1. Prepare- You should know more than just the job description before going to the interview.
a. Know the name of the company and where it comes from. This is not of the utmost
importance when interviewing with a big corporation. It does make a difference when
the company is a locally owned or family oriented company. It shows that you care
about the company and its roots.
b. Know the name and position of the person who is interviewing you. It is important to be
able to address the person appropriately. If this person is a doctor, it is very important
that you at least address them as this once. It is also important to know what the
position of the person is so you can ask some more direct questions. Direct Questions
will be covered later.
c. Know the position that you are applying for- If you arrive to an interview and you do not
have a full understanding of the job description it will appear as though you are not
invested or dedicated to the position.
d. Know your strengths and weaknesses- Most employers will ask you some version of this
question. “What are your greatest strengths/weaknesses?” The trick to answering this
type of question is to make sure you talk about both. If the interviewer asks about your
weaknesses it is important to show how your weakness could be seen as a strength as
well. For example, “My weakness is that I am very direct. In times where a gentle hand
is needed I struggle. However, when a situation needs to be handled head on I strive.”
2. Dress appropriately- First impressions are a huge influence on the decision of the person
interviewing. The way that you present yourself can tell the employer a lot about you. It can
show you off as a presentable, professional person. If you arrive in something too casual it may
display to the employer that you do not value the company.
3. Arrive on time for your interview- If they indicate to you that they have some preliminary papers
to fill out it may be a good idea to show up a few minutes early. It is better to have the employer
wait for you than keep the employer waiting. This may seem like a small issue, but do not
underestimate what a good impression it can make to be early.
4. Review your resume- The reason this step can be vital to the success of the interview. It can give you chance to update. Sometimes there are things that are outdated or things that may not be exactly clear. Reviewing will give you a chance to get a solid idea of what you would like to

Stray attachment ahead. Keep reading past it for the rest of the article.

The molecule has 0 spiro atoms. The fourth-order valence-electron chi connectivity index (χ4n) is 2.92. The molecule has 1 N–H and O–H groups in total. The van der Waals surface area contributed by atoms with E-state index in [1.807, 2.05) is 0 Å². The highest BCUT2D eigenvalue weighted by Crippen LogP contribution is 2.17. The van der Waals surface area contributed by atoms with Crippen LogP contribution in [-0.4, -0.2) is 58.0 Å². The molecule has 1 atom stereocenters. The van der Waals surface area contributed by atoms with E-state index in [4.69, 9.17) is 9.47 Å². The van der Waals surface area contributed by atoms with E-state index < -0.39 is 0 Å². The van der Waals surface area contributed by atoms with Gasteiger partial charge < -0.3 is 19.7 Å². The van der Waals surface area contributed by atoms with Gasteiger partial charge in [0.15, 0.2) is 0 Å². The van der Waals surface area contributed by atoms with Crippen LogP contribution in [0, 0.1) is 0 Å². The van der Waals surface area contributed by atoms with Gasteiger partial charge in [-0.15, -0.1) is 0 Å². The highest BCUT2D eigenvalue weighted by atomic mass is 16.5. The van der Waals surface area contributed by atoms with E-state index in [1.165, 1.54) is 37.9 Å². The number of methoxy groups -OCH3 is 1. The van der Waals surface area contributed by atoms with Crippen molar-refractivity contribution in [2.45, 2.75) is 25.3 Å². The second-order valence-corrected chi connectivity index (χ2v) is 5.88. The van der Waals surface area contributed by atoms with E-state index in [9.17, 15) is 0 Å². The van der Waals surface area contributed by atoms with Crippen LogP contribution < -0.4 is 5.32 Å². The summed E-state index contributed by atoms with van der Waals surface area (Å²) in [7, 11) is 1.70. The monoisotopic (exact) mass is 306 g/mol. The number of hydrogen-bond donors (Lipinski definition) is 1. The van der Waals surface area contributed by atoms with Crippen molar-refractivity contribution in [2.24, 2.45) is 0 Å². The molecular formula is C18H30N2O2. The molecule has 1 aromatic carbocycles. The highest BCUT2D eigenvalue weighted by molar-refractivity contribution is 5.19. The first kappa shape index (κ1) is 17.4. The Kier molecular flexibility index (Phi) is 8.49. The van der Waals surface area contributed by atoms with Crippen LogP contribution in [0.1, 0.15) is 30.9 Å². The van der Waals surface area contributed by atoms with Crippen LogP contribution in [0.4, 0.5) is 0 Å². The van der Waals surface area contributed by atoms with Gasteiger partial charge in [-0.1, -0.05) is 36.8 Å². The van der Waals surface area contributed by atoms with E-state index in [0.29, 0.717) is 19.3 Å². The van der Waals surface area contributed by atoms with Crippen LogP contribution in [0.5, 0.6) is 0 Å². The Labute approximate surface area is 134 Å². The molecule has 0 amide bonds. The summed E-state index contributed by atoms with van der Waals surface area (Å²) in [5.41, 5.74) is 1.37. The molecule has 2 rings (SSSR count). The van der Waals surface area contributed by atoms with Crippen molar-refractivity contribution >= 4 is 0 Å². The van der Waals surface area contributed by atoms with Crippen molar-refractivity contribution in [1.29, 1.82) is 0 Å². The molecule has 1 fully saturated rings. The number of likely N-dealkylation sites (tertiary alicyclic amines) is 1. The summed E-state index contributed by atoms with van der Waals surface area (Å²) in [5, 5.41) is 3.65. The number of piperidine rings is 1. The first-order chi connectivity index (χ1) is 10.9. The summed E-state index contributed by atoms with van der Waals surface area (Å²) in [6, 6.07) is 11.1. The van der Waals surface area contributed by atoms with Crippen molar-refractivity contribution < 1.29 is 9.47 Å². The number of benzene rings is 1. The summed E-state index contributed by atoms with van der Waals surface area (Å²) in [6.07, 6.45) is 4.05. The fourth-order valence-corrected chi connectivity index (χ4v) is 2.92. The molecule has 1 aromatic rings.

highlight during the interview. It can also help you to figure out the best way to describe your
experiences that are valuable to the position you are applying for.
5. Have a good attitude- A lot can show from your attitude; from body language and bad habits to
appearing confident and friendly. When you enter the company be sure to look happy and
relaxed. You want to be confident and strong. The interviewer will be able to sense this. The
same goes for your body language. Try to avoid doing things like biting your nails or moving too
much. Also try to avoid saying negative things about your previous employers. You do not want
to give the impression that you are not loyal. The company you are applying for will want to
know that you will be loyal to them as well.
6. Listen as much as you speak- You should leave the interview with as much information as the
company has. They are asking you questions but also giving you indirect answers. It is important
to try to be able to read between the lines in terms of meaning.
7. Ask Questions- A good thing to show employers that you are invested and interested in the
position. Ask questions about the company. It is better to ask ‘open-ended’ questions. People
typically respond well to questions that are either about them or about something that they do.
A few good questions to ask employers while you are in the interview are these:
a. What type of environment does this company uphold?
b. What projects can I contribute to right away?
c. How can I fulfill the duties of the position that the last person doing it was?
d. What would you like to see this position become?/ What can I do in addition to the duties that the last person was doing to make this job better for the company?
8. Follow-up- Call or email the company to ask if they have made any progress on their decision or if they want to schedule a second interview. It is customary to wait anywhere from 3 days to a
week. Calling too soon will make you seem desperate. Calling too late and you may have lost